Good Design Awards celebrate women, innovation & social impact

The Good Design Awards were announced last week at The Star in Sydney with the best furniture and lighting award going to Sway by Nick Rennie and Made by Pen, a floor lamp which is not tethered to any power cable or outlet and is completely free to move about.

The best consumer electronics award went to Owlet Smart Sock 2 Baby Monitor, a miniature pulse oximeter that wraps around a sleeping baby's foot and wirelessly monitors a baby's heart rate and oxygen levels.

Dr Brandon Gien, CEO of Good Design Australia, says that this year it was all about looking to the years ahead through clever design and innovation.

“The Australian Good Design Award winners this year are an inspiring representation of the future,” he enthuses.

“At the heart of all the winning projects is a problem (big or small) that was solved through clever, considered and meaningful design that will have a positive impact on our lives and our planet.”

The Good Design Awards have been around for many years and celebrate the best new products and services on the Australian market and reward emerging areas of design including business model innovation, social impact and sustainability.

This year they also introduced the inaugural Women in Design Award which was awarded to Sharon Gauci, the executive director of industrial design at General Motors, the first Australian woman to hold this position.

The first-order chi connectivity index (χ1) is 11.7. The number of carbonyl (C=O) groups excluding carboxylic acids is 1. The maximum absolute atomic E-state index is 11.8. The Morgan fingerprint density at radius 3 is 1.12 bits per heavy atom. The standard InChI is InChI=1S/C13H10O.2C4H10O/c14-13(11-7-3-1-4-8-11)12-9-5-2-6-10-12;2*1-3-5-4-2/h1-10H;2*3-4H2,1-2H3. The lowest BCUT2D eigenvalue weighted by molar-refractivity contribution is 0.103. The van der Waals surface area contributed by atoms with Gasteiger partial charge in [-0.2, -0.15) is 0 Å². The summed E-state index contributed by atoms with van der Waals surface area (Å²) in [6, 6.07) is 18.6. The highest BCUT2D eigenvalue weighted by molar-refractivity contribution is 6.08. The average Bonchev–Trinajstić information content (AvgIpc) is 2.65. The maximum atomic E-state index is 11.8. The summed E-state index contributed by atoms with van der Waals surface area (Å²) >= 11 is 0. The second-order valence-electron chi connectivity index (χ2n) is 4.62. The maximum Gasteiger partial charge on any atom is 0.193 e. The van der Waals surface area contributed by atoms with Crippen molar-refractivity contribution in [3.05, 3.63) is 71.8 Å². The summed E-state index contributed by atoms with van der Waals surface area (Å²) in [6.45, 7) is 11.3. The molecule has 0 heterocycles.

“I’m really proud that we are doing our best to lead by example by not only establishing this award but by balancing the genders on our Good Design Awards jury and making that the norm from now on into the future,” says Gien.

General manager of Good Design Australia, Rachel Wye, adds that they want to inspire up-and-coming designers.

“We have created this award to elevate the women that are pushing the creative industries forward, not only to celebrate the amazing work they are doing but also to give up-and-coming designers more role models to aspire to.”

The Good Design Award of the Year went to Inventia Rastrum 3D Bioprinter, designed in Australia by Inventia Life Science and Design+Industry. The 3D Bioprinter is helping to cure cancer by building 3D cell structures which are then used to test a range of therapies.

Other award winners include RangerBot, which is the world’s first vision-based underwater robotic system designed specifically for coral reef environments. Designed by QUT and Designworks, it won the Good Design Award for Sustainability.

Blazaball won the Housewares and Objects category in product design. Blazaball was developed through sheer frustration and has changed the game. Its unique design creates a protective barrier for the fire starters that facilitates air to circulate. This is due to the strategically designed air pockets which allow the flow of air to distribute within the fire and prevent suffocation.

View the list of all winners here.